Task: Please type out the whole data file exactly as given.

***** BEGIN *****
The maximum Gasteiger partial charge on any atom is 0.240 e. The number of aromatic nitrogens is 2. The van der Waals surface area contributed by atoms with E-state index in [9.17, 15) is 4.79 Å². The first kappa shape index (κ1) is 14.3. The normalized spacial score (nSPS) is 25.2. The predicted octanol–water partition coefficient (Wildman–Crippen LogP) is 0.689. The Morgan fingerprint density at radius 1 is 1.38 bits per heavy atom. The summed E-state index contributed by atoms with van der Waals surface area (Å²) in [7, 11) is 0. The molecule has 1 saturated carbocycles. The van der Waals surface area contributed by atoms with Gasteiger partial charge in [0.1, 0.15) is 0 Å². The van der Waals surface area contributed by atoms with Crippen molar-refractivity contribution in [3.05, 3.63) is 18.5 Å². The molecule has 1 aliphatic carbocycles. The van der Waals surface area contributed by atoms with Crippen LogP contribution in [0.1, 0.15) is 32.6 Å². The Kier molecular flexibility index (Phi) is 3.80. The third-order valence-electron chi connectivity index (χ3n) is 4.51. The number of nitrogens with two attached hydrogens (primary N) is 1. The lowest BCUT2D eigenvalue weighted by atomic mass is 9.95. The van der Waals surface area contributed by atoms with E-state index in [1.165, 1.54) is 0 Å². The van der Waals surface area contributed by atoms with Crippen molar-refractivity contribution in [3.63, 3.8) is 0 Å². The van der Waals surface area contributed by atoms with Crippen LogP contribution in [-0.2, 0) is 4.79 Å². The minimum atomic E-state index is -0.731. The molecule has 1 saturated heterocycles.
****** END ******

The maximum Gasteiger partial charge on any atom is 0.240 e. The number of aromatic nitrogens is 2. The van der Waals surface area contributed by atoms with E-state index in [9.17, 15) is 4.79 Å². The first kappa shape index (κ1) is 14.3. The normalized spacial score (nSPS) is 25.2. The predicted octanol–water partition coefficient (Wildman–Crippen LogP) is 0.689. The Morgan fingerprint density at radius 1 is 1.38 bits per heavy atom. The summed E-state index contributed by atoms with van der Waals surface area (Å²) in [7, 11) is 0. The molecule has 1 saturated carbocycles. The van der Waals surface area contributed by atoms with Gasteiger partial charge in [0.1, 0.15) is 0 Å². The van der Waals surface area contributed by atoms with Crippen molar-refractivity contribution in [3.05, 3.63) is 18.5 Å². The molecule has 1 aliphatic carbocycles. The van der Waals surface area contributed by atoms with Crippen LogP contribution in [0.1, 0.15) is 32.6 Å². The Kier molecular flexibility index (Phi) is 3.80. The third-order valence-electron chi connectivity index (χ3n) is 4.51. The number of nitrogens with two attached hydrogens (primary N) is 1. The lowest BCUT2D eigenvalue weighted by atomic mass is 9.95. The van der Waals surface area contributed by atoms with E-state index in [1.165, 1.54) is 0 Å². The van der Waals surface area contributed by atoms with Crippen molar-refractivity contribution in [3.63, 3.8) is 0 Å². The van der Waals surface area contributed by atoms with Crippen LogP contribution in [-0.2, 0) is 4.79 Å². The minimum atomic E-state index is -0.731. The molecule has 1 saturated heterocycles.